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Chester County Press

Kennett supervisors OK several township projects

02/26/2014 01:14PM ● By Acl

A feasibility study that will explore rebuilding options for the historic Chandler Mill Road Bridge was approved at the Kennett Township Board of Supervisors meeting on Feb. 19.

By Richard L. Gaw

Staff Writer

In the vernacular of financial speak, Kennett Township is carrying a boatload of money.

On an evening when a presentation on the township's 2013 financial report revealed that its assets are in excess of $19 million, the Kennett Township Board of Supervisors agreed to spend a little of that cash by giving the green light to seven engineering projects, among them a feasibility study for the rehabilitation of the historic Chandler Mill Road Bridge. 

Supervisors Scudder Stevens, Dr. Richard Leff and Robert Hammaker all voted in favor of the proposals.

The proposals, submitted by Remington & Vernick Engineers and Appraisers, the township's engineering firm, totaled $91,364. In one proposal, the firm will create a physical needs assessment for the township municipal building, public works building and pole barn, which will provide inspection of accessible areas of the building; identify potential sources of water leaks or moisture penetration; identify structural deficiencies; evaluate walls, and windows; and provide repair recommendations and inspect and evaluate the HVAC system in the building, for a cost of $13,844.

In another proposal, Remington & Vernick will conduct a review of the township's current stormwater management ordinance -- as required by the state --  as well as address mandatory Minimum Control Measures (MCMs) under the township's stormwater management plan, including public education and outreach; and public involvement and participation and other MCMs, for a cost of $12,566.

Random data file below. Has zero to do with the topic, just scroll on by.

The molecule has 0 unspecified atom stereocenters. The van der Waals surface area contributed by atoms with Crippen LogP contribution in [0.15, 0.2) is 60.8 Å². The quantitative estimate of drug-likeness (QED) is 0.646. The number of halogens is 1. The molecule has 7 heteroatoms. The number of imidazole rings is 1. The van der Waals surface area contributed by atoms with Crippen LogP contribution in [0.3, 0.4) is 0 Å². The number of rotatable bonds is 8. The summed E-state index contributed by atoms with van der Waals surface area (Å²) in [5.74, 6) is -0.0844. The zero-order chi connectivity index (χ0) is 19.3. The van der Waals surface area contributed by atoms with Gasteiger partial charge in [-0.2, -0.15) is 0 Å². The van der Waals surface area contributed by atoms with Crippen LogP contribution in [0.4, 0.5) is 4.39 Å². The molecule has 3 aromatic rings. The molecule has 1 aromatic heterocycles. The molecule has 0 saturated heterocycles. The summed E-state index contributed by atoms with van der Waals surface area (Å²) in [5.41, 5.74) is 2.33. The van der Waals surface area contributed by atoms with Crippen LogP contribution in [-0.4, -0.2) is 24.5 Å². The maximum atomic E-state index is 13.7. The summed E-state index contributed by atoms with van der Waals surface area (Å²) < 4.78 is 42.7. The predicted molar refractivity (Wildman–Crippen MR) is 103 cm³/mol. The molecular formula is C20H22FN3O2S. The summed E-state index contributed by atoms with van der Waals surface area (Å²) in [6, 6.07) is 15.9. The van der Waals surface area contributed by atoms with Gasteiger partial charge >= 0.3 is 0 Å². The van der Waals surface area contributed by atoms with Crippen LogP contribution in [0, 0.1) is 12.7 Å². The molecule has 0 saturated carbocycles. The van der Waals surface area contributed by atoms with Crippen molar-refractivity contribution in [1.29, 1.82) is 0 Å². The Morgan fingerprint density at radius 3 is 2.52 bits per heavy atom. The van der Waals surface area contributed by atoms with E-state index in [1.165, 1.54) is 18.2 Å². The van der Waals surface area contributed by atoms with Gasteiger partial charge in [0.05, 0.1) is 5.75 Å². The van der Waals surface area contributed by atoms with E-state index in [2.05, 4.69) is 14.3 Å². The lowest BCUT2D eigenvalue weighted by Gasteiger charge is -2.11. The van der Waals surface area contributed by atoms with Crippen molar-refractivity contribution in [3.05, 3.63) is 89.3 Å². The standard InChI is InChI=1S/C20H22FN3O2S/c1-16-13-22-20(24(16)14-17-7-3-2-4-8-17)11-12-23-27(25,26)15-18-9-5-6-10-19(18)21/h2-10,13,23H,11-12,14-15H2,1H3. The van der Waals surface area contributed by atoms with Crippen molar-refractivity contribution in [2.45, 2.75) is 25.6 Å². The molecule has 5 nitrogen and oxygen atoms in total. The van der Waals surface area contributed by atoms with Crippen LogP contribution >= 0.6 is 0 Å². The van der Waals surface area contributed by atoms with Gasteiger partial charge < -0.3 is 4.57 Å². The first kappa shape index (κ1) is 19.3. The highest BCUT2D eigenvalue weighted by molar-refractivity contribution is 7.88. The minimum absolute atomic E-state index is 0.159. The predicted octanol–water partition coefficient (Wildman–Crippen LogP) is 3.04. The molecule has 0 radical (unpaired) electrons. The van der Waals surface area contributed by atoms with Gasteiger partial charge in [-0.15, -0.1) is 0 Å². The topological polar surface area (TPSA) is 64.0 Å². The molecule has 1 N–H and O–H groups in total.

The firm will also review the township's 2013 annual chapter 94 report, which will involve compiling data from all township's sewer extension projects, pump stations, its infiltration and inflow program, and its collection system, as well as prepare technical data, for a cost of $2,466; as well as bring the township's sanitary rules and regulations up to date -- also required by the state -- for a cost of $8,392.

Another proposal will allow Remington & Vernick to develop a sanitary future planning study, which will analyze the township's transmission and public collection systems related to its sewer facilities, and include an assessment of future needs to accommodate new growth, for a cost of $25,276.

The firm will develop a pavement management system that will provide a 20-year assessment and schedule for the paving, seal coating, resurface and reconstruction of all 54 miles of township roads, at a cost of  $18,520. 

However, the most prominent project that the board approved will be for a feasibility study to be conducted for the Chandler Mill Road Bridge -- now closed because of safety infractions -- at a cost of $10,300, which will explore the option of opening the bridge either as a one-lane vehicle bridge; a two-lane vehicle bridge; or as a pedestrian bridge. As part of the study, the firm will perform a field investigation of the bridge and its immediate area to ascertain the bridge's conditions; create aerial maps; create conceptual plans for all three options; prepare a report complete with photographs, renderings, and concept plans; discuss impacts for all three options; and provide a cost estimate for rebuilding the bridge for all three options.